Last night, winds howled down the slopes of Chief Joseph Mountain and sent rippling waves across the surface of Wallowa Lake. I woke to patches of clear sky, occasional fits of rain, and gusts strong enough to take the hat right off my head.
The central view from this lake house is breathtaking even on an overcast winter day. Over breakfast, it seemed as though I might just walk right off the edge of the second story house and splash into the chilly depths:
Wallowa Lake is 4 miles long and 1 mile wide, its deepest point measured at 283 feet. It’s also a perfect example of a terminal moraine, where a glacier receded many years ago. This lake house is on the West Moraine and the view above shows the East Moraine. Houses speckle the shorelines, with Wallowa Lodge and a handful of trailheads at the south end and Chief Joseph’s grave at the north.
In addition to views, this lake comes with its own unique history, not the least of which includes a little folklore. An article published on November 5, 1855 in the Wallowa County Chieftan sums up this lake’s primary legend:
A prospector, who refuses to give his name to the public, was coming down from the south end of the lake on last Friday evening in a skiff, shortly after dusk, when about midway of the lake he saw an animal about fifty yards to the right of the boat, rear its head and neck up out of the water ten or twelve feet, but on seeing him it immediately dived. He cased rowing and gazed around in astonishment for the strange apparition which he had just seen, when it raised about the same distance to the left, this time giving a low bellow something like that of a cow. It also brought its body to the surface, which the prospector avers was one hundred feet in length. The monster glided along in sight for several hundred yards. It was too dark to see the animal distinctly, but it seemed to have a large, flat head, something like that of a hippopotamus, and its neck which was about ten feet in length, was as large around as a man’s body.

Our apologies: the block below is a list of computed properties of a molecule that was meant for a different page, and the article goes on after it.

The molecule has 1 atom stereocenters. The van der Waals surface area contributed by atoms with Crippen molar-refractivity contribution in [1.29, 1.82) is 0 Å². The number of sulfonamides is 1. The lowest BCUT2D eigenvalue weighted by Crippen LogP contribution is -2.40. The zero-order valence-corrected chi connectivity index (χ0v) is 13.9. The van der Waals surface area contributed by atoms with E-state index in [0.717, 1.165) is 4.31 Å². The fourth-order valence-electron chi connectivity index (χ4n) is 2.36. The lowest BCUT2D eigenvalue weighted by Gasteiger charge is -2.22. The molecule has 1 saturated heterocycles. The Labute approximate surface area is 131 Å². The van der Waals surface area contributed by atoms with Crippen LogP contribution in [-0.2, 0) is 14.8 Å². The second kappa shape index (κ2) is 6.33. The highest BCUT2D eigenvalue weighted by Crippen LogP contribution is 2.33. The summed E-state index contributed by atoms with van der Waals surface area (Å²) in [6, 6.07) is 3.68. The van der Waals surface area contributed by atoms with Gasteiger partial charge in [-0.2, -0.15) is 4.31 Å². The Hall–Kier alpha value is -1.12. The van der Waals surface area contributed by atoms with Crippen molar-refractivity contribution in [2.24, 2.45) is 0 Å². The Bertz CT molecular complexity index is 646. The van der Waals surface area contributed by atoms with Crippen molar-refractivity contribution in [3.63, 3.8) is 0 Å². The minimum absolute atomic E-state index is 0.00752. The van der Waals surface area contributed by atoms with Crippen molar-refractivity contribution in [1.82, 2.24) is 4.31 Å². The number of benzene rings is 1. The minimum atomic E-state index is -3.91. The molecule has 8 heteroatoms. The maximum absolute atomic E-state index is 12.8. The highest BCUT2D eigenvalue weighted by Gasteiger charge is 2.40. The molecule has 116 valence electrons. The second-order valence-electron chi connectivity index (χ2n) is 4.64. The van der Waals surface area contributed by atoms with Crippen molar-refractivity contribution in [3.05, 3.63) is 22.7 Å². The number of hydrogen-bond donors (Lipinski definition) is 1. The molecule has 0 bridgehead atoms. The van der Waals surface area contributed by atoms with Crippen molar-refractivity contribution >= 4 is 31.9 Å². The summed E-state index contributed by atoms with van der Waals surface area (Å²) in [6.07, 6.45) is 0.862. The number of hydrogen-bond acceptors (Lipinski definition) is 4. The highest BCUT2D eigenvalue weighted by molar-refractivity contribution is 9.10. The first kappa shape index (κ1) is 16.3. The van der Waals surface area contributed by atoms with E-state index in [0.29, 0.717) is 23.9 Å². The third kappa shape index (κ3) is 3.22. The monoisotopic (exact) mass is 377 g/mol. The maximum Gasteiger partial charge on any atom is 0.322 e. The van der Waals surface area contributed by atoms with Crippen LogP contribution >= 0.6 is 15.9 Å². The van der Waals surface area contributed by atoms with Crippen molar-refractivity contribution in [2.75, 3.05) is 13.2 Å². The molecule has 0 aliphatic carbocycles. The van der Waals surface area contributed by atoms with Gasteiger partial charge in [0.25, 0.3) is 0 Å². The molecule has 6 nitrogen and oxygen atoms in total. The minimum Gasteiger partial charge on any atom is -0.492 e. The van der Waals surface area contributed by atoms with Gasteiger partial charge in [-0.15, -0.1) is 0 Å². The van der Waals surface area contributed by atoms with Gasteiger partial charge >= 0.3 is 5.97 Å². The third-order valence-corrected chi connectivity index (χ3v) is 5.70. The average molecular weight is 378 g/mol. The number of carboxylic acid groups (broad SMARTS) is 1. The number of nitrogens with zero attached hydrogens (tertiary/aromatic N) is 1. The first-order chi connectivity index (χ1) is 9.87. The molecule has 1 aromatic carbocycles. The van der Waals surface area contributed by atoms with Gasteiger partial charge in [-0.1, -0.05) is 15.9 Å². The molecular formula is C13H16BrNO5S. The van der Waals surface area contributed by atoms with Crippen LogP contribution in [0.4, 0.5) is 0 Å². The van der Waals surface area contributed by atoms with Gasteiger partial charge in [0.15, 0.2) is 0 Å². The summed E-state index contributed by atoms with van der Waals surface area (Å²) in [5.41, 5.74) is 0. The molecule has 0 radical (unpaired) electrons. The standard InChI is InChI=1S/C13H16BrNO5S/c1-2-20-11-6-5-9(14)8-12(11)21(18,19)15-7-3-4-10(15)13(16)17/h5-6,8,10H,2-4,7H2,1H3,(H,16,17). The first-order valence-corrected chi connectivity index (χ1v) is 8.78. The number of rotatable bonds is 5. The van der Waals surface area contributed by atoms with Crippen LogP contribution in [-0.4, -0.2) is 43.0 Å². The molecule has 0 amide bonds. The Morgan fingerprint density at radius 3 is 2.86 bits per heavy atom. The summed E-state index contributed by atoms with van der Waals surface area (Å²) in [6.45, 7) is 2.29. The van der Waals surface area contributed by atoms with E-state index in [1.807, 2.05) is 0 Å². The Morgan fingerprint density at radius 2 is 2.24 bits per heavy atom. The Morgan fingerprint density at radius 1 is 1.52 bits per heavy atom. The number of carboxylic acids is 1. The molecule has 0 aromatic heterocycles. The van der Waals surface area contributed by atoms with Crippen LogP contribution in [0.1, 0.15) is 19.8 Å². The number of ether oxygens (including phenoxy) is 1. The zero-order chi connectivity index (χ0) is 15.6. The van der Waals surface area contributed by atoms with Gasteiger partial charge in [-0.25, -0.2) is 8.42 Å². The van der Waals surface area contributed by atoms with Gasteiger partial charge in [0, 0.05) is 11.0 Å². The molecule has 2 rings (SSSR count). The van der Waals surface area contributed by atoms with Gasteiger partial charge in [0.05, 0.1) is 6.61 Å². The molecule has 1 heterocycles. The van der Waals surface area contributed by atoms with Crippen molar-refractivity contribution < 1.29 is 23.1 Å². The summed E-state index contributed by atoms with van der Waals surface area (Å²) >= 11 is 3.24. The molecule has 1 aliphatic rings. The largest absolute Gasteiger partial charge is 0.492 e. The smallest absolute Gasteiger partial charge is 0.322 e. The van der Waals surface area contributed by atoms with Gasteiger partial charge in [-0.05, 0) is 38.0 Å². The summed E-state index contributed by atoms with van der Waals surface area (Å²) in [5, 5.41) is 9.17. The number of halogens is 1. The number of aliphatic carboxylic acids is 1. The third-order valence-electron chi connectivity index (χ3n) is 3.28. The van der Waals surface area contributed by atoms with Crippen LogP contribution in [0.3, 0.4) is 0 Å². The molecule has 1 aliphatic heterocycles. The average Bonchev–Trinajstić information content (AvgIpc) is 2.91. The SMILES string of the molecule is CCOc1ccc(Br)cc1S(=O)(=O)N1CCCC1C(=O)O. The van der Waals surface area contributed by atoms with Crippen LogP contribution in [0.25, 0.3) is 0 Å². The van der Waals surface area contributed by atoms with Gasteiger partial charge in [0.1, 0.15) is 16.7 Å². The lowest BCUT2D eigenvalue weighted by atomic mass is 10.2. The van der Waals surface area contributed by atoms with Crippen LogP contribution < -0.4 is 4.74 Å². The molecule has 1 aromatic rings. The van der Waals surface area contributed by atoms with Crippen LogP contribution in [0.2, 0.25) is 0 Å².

Now this story may have been coined in the imagination of the narrator, but he was very earnest in his recital. However, it is a known fact that there is a tradition among the Indians that the lake has a big sea cow in it, which on one occasion, many years ago, came up one evening and swallowed a young warrior and his dusky bride as they were gliding over the surface of the lake in a canoe. And to this day an Indian of the tribes who formerly frequented its shores cannot be induced to go upon its waters.
The lake had been sounded to the depth of 270 feet, and it is a bare probability that some monster does inhabit its unexplored depths.
Sea cows or not, I won’t be swimming in Wallowa Lake anytime soon. The house sits at somewhere around 4,000 feet in elevation with the snow-capped Eagle Cap Wilderness high peaks range jutting up from the lake and into the clouds. Perhaps before I leave in April I’ll be brave enough to take a dip!
[Above: north and south views, respectively from porch. Below: 3 Google images from various angles]